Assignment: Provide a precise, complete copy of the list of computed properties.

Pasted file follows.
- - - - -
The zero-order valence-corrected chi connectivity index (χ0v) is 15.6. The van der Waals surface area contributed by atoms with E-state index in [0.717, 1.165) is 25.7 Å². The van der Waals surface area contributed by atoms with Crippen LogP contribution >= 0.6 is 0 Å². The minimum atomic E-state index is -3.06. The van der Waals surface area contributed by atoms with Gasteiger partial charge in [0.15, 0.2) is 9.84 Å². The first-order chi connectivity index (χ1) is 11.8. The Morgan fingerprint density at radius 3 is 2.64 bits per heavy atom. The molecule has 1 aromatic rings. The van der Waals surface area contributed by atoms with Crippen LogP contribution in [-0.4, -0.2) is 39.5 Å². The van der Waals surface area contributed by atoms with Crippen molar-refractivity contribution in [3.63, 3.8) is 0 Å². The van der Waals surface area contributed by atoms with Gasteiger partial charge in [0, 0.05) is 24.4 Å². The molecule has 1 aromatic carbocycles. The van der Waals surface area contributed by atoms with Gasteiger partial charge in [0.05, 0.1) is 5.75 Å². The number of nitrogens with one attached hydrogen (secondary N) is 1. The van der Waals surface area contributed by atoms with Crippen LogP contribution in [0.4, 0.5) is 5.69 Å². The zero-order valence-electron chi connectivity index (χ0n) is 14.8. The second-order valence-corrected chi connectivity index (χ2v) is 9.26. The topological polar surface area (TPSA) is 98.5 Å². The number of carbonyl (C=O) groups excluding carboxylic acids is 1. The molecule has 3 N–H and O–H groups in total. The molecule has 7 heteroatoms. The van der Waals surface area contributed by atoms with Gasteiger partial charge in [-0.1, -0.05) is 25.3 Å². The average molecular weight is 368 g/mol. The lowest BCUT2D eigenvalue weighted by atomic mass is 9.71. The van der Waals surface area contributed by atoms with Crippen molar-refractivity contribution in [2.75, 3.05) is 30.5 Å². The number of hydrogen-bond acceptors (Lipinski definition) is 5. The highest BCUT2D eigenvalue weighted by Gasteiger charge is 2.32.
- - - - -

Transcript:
The zero-order valence-corrected chi connectivity index (χ0v) is 15.6. The van der Waals surface area contributed by atoms with E-state index in [0.717, 1.165) is 25.7 Å². The van der Waals surface area contributed by atoms with Crippen LogP contribution >= 0.6 is 0 Å². The minimum atomic E-state index is -3.06. The van der Waals surface area contributed by atoms with Gasteiger partial charge in [0.15, 0.2) is 9.84 Å². The first-order chi connectivity index (χ1) is 11.8. The Morgan fingerprint density at radius 3 is 2.64 bits per heavy atom. The molecule has 1 aromatic rings. The van der Waals surface area contributed by atoms with Crippen LogP contribution in [-0.4, -0.2) is 39.5 Å². The van der Waals surface area contributed by atoms with Crippen molar-refractivity contribution in [3.63, 3.8) is 0 Å². The van der Waals surface area contributed by atoms with Gasteiger partial charge in [0, 0.05) is 24.4 Å². The molecule has 1 aromatic carbocycles. The van der Waals surface area contributed by atoms with Gasteiger partial charge in [0.05, 0.1) is 5.75 Å². The number of nitrogens with one attached hydrogen (secondary N) is 1. The van der Waals surface area contributed by atoms with Crippen LogP contribution in [0.4, 0.5) is 5.69 Å². The zero-order valence-electron chi connectivity index (χ0n) is 14.8. The second-order valence-corrected chi connectivity index (χ2v) is 9.26. The topological polar surface area (TPSA) is 98.5 Å². The number of carbonyl (C=O) groups excluding carboxylic acids is 1. The molecule has 3 N–H and O–H groups in total. The molecule has 7 heteroatoms. The van der Waals surface area contributed by atoms with Gasteiger partial charge in [-0.1, -0.05) is 25.3 Å². The average molecular weight is 368 g/mol. The lowest BCUT2D eigenvalue weighted by atomic mass is 9.71. The van der Waals surface area contributed by atoms with Crippen molar-refractivity contribution in [2.75, 3.05) is 30.5 Å². The number of hydrogen-bond acceptors (Lipinski definition) is 5. The highest BCUT2D eigenvalue weighted by Gasteiger charge is 2.32.